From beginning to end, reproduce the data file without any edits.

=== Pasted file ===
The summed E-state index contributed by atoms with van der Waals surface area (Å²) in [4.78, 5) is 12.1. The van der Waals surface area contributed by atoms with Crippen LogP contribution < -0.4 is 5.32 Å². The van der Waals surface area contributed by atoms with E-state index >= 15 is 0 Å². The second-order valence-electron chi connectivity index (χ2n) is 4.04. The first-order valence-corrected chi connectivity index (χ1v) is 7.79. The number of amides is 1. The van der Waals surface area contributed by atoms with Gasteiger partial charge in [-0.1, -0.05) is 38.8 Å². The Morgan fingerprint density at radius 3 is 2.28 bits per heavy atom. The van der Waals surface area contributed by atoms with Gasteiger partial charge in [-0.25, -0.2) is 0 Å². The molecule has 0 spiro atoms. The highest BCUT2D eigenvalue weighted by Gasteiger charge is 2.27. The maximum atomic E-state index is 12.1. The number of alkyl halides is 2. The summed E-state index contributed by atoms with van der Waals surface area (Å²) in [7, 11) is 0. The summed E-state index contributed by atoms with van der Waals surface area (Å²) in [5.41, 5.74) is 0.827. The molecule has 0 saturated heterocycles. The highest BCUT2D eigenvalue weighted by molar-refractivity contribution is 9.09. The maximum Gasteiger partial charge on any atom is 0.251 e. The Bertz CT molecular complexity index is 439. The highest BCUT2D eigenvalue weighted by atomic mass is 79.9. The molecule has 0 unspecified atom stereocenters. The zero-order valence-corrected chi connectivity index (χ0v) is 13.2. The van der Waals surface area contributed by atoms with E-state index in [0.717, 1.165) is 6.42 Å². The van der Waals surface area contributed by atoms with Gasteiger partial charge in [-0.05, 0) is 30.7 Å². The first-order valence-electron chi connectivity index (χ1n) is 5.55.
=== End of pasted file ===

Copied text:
The summed E-state index contributed by atoms with van der Waals surface area (Å²) in [4.78, 5) is 12.1. The van der Waals surface area contributed by atoms with Crippen LogP contribution < -0.4 is 5.32 Å². The van der Waals surface area contributed by atoms with E-state index >= 15 is 0 Å². The second-order valence-electron chi connectivity index (χ2n) is 4.04. The first-order valence-corrected chi connectivity index (χ1v) is 7.79. The number of amides is 1. The van der Waals surface area contributed by atoms with Gasteiger partial charge in [-0.1, -0.05) is 38.8 Å². The Morgan fingerprint density at radius 3 is 2.28 bits per heavy atom. The van der Waals surface area contributed by atoms with Gasteiger partial charge in [-0.25, -0.2) is 0 Å². The molecule has 0 spiro atoms. The highest BCUT2D eigenvalue weighted by Gasteiger charge is 2.27. The maximum atomic E-state index is 12.1. The number of alkyl halides is 2. The summed E-state index contributed by atoms with van der Waals surface area (Å²) in [7, 11) is 0. The summed E-state index contributed by atoms with van der Waals surface area (Å²) in [5.41, 5.74) is 0.827. The molecule has 0 saturated heterocycles. The highest BCUT2D eigenvalue weighted by molar-refractivity contribution is 9.09. The maximum Gasteiger partial charge on any atom is 0.251 e. The Bertz CT molecular complexity index is 439. The highest BCUT2D eigenvalue weighted by atomic mass is 79.9. The molecule has 0 unspecified atom stereocenters. The zero-order valence-corrected chi connectivity index (χ0v) is 13.2. The van der Waals surface area contributed by atoms with E-state index in [0.717, 1.165) is 6.42 Å². The van der Waals surface area contributed by atoms with Gasteiger partial charge in [-0.05, 0) is 30.7 Å². The first-order valence-electron chi connectivity index (χ1n) is 5.55.